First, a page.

In the U.S., real estate investors have several methods to turn an affordable property into a profitable deal. While one involves buying the home and sitting on it for a while - such as becoming a landlord - the other is the quick flip. Better yet, this latter option has led to some strong returns for buyers across the country.
According to RealtyTrac's Q1 2014 Home Flipping Report, only 3.7 percent of total U.S. home sales were of the flipping variety. This is down from the 4.1 percent reported at the end of 2013 and below the 6.5 percent experienced at the beginning of that year. However, this doesn't mean home flipping isn't profitable. The average sales price for such a property was $55,574 higher than the average purchase price. Therefore, the unadjusted return on investment reached 30 percent for real estate investors.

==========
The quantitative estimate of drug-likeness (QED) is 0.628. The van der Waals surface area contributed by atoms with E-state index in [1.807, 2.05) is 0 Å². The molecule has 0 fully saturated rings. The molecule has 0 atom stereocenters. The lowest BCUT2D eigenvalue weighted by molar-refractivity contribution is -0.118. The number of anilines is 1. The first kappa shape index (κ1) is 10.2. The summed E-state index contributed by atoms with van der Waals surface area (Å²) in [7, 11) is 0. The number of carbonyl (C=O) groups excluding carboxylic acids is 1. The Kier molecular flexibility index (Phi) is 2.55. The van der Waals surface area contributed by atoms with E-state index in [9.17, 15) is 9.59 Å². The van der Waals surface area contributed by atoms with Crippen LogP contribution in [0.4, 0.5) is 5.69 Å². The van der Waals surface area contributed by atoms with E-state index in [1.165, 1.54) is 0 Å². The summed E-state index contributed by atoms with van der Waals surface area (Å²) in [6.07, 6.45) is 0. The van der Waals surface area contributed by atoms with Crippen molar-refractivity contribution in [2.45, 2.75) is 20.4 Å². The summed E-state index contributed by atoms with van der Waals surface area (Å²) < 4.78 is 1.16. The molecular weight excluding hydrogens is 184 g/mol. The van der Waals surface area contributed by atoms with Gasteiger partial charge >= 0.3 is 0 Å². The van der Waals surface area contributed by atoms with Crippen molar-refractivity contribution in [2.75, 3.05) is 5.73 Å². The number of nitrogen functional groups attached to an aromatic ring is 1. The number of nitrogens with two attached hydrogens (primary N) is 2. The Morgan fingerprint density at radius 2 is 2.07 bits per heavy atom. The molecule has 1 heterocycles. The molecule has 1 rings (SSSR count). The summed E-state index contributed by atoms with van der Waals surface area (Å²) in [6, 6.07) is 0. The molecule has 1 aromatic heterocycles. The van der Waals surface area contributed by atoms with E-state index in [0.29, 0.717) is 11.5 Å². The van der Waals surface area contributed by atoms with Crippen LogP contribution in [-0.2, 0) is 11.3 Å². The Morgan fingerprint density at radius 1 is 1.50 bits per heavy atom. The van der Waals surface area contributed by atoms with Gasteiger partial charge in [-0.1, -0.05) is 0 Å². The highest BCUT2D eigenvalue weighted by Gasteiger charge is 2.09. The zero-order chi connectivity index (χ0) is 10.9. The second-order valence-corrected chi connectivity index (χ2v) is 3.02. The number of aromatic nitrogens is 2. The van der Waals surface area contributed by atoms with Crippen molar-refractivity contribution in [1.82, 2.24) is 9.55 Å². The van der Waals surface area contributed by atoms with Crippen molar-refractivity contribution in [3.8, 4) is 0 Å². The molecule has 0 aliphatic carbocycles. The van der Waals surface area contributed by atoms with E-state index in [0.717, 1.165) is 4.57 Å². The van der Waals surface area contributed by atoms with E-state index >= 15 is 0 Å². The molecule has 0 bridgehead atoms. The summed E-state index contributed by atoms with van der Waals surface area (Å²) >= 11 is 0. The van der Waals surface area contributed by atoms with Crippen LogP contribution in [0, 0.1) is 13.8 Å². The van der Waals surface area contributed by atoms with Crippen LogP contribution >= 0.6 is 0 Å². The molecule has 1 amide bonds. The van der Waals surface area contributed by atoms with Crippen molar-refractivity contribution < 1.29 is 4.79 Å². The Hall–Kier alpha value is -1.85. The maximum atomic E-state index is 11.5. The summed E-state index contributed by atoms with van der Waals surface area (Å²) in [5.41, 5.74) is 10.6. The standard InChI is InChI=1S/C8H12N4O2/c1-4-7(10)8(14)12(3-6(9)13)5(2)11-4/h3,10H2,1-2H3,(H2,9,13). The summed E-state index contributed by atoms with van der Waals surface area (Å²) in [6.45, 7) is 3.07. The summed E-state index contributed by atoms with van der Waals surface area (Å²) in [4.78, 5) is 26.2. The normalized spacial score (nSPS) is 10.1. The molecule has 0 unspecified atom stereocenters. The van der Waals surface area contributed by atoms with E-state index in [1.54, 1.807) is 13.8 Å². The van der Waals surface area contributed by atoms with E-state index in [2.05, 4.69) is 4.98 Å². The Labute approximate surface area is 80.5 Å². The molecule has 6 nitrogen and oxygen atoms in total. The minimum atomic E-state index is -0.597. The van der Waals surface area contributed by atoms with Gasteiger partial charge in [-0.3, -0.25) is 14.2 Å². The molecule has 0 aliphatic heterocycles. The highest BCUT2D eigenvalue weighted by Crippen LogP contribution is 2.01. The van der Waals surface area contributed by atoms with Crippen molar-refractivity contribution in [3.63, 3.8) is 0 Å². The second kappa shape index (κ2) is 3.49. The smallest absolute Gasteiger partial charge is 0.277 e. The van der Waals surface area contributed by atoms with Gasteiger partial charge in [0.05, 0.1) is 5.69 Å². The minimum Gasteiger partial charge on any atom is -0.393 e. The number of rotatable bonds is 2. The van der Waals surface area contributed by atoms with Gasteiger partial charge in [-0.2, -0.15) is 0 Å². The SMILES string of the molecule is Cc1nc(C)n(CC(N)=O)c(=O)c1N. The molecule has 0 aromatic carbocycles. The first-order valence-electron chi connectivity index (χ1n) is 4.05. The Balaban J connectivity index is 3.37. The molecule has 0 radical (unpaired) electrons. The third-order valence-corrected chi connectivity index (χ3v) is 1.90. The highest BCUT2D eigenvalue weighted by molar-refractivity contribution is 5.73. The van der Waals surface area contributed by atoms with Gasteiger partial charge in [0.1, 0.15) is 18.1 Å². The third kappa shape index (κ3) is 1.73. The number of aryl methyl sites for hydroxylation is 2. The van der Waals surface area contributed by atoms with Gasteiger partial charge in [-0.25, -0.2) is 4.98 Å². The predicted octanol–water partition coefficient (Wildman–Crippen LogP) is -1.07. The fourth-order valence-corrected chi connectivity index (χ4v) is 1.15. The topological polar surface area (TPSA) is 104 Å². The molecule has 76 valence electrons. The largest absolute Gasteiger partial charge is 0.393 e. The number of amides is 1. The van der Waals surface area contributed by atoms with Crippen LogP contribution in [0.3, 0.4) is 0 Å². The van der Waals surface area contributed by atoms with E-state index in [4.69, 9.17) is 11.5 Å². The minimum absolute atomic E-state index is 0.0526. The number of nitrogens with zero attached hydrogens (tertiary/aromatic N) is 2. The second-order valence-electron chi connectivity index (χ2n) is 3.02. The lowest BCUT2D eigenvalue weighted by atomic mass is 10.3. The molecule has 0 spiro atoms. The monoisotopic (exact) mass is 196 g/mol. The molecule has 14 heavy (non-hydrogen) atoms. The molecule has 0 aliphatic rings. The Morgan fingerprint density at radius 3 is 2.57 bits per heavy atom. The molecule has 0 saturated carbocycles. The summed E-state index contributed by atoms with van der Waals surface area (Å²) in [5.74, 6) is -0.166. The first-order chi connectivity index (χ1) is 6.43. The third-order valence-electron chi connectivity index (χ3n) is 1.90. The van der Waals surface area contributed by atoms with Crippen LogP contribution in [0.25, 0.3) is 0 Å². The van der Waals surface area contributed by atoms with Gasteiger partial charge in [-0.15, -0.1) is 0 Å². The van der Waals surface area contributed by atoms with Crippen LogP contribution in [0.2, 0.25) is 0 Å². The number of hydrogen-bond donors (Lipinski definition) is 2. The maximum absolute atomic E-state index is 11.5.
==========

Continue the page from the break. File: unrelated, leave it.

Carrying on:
Daren Blomquist, vice president at RealtyTrac, said in a statement that slowing home appreciation had the potential to damage the profits of some investors.
"But investors appear to have recalibrated their flipping strategy, accounting for the slower home price appreciation even if that means fewer flips," said Blomquist. "This is another good sign that this housing recovery is behaving much more rationally than the last housing boom, which was built largely on unfounded speculation rather than fact-based calculations."
Mortgage rates drop to recent low
There is more good news out there for real estate investors looking to finance their properties. According to Freddie Mac's recent Primary Mortgage Market Survey, mortgage rates dropped down to a low not seen since fall of 2013.
For example, the 30-year fixed-rate mortgage averaged only 4.21 percent for the week ending May 8, the government-sponsored enterprise reported. This is below the 4.29 percent noted for the week prior. The 15-year FRM also declined, at 3.32 percent compared to 3.38 percent the week before.
Real estate investors need quality information in order to succeed in the industry. CRS Data offers a wide range of mortgage records, property data and much more, making this an easier proposition than ever before.